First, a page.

The 2014 MINI Cooper hardtop is the first entire, top-to-bottom redesign of the iconic British minicar.
In its base form, with a new 1.5-liter turbocharged three-cylinder engine and a six-speed manual gearbox, it runs a bit more than $20,000 and is rated at 34 mpg combined.
But it's longer, wider, and taller. It has more passenger and cargo room, and a host of new features.
DON'T MISS: 2014 MINI Cooper First Drive
We had two questions: First, are the essential MINI values of fun, nippy driving still preserved in the most maximal MINI three-door yet?
And what kind of fuel economy did the base car actually deliver?
Over an extended multi-day road test that covered 615 miles in three Northeastern states, we averaged a remarkable 40.4 miles per gallon, per the MINI's trip computer.
Our route was heavy on highway travel this time, and our car was admittedly rated at 30 mpg city, 42 mpg highway--so our 40-mpg result is pretty much on the money.
As for the first question, the answer is a definitive yes: The latest 2014 MINI hardtop remains fun to drive.
ALSO SEE: 2014 MINI Cooper Automatic: Quick Drive
It keeps most of its rollerskate roadholding, and turns out to be far more comfortable and pleasant for long journeys than its predecessors.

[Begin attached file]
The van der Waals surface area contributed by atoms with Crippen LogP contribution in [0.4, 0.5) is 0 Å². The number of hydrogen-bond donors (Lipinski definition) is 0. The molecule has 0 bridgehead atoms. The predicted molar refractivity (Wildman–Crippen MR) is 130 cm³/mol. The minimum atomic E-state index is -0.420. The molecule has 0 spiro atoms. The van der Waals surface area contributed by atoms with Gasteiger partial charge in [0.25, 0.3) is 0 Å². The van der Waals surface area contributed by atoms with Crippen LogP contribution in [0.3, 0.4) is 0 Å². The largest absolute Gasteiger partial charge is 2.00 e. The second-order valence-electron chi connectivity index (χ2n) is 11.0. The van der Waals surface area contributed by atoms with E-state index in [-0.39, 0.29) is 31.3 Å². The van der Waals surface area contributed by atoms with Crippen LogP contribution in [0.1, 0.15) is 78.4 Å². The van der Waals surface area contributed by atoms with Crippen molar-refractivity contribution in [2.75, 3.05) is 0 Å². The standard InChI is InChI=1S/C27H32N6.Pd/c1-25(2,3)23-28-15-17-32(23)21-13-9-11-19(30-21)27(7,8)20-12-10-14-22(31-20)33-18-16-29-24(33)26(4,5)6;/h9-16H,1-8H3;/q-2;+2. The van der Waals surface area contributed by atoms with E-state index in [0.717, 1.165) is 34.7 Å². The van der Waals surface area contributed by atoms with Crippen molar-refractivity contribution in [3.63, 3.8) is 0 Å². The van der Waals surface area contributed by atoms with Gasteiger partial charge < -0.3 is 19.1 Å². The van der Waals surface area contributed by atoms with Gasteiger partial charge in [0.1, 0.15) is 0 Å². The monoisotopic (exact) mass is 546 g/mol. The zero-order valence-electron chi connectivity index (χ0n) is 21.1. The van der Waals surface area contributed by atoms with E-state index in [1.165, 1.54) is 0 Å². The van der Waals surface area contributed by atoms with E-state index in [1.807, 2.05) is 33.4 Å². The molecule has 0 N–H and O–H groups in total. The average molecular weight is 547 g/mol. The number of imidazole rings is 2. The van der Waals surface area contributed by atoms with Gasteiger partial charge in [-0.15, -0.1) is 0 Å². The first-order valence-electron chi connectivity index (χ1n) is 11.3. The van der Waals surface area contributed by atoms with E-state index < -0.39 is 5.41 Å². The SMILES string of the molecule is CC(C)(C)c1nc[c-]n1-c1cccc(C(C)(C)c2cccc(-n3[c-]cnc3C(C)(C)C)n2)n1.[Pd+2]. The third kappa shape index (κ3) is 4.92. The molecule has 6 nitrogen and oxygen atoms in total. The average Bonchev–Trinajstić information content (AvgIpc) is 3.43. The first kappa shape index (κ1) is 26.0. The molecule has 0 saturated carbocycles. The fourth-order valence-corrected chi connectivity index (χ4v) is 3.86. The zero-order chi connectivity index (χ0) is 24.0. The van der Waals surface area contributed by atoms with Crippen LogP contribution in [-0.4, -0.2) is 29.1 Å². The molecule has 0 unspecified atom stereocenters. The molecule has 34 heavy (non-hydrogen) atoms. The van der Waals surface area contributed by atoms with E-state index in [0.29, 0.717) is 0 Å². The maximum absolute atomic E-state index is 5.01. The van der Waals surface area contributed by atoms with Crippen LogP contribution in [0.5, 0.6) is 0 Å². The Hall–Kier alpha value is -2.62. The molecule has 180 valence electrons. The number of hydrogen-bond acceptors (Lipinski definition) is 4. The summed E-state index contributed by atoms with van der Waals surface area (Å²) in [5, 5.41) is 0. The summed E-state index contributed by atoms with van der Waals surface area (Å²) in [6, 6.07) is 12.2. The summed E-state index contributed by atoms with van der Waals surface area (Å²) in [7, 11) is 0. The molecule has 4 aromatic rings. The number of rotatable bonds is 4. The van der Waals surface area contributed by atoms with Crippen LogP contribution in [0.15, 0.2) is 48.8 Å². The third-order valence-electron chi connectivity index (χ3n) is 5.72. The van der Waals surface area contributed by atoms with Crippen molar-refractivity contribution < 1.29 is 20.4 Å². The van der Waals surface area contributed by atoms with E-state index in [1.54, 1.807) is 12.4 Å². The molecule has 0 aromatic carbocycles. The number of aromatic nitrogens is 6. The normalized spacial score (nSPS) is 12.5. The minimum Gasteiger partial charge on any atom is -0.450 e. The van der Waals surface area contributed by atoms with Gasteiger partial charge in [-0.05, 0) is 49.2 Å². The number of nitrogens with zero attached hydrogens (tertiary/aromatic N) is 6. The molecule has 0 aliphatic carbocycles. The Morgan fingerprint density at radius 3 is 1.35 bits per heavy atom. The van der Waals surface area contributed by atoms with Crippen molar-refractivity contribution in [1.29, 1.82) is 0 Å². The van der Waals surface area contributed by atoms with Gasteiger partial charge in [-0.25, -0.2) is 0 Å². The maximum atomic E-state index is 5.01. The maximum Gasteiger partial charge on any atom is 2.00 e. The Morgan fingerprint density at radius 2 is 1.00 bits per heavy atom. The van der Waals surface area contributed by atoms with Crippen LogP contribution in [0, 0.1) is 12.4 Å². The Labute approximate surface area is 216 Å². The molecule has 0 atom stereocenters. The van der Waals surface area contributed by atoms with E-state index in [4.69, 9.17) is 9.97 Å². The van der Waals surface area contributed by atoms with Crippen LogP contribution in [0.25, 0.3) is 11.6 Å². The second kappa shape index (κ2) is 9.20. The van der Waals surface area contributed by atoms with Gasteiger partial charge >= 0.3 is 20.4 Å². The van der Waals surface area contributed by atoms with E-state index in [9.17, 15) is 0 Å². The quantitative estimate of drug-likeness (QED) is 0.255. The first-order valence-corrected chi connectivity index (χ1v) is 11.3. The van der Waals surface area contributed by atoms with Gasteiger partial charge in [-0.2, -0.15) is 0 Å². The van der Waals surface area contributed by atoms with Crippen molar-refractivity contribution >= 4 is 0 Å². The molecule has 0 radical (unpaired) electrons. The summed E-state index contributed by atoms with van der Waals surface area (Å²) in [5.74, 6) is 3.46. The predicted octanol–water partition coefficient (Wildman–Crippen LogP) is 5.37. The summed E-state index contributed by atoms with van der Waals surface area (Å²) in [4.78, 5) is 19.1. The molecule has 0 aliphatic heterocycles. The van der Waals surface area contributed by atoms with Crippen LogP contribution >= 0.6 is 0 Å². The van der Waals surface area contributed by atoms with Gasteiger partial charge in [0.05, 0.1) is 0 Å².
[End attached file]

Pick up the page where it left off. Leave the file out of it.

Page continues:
We'd driven the new BMW turbocharged 1.5-liter three more than a year ago, in prototype form, and liked it.
The engine burble is distinctive, and we prefer it to the normal note of a four. Ratings are 134 horsepower and 162 lb-ft of torque.
Power is good as long as the driver is willing to shift, but the turbo is tuned to deliver power at lower engine speeds, so it's tractable around town.
There's not a lot of power below 2000 rpm; above that, the engine moves from a deep growl to more of a pleasant howl. But you don't have to rev it to 5000 rpm to make it move.
Visually, the new generation is every inch a MINI, with its oval lights, vertical rear, white roof, and optional racing stripes. It gets a surprising number of looks on the road, too.
Inside, the dash materials are high-quality, with firm soft-touch surfaces. We missed a central elbow rest, though.
The red-and-black color scheme helps to highlight the busy three-level dashboard, but the ergonomics are hugely improved over previous generations.
Three big ventilation knobs and a red paddle switch to turn the engine on all make intuitive sense--hardly the case in earlier MINIs, with their scattershot toss-all-the-controls-toward-the-dash layouts. The controls proved logical, well placed, and only a bit quirky
A few random notes and driving impressions, after spending many hours behind the wheel:
The Blazing Red metallic paint was a $250 add-on, as were the $100 white "bonnet stripes" (that's hood stripes to U.S. audiences). "Firework" red interior surfaces added $200 more, and there was a further $100 for "Color Line Glowing Red" interior lighting. The 16-inch Loop Spoke silver alloy wheels cost $750.
Adding the mandatory $795 destination fee, our test car's bottom line was a relatively reasonable $22,145.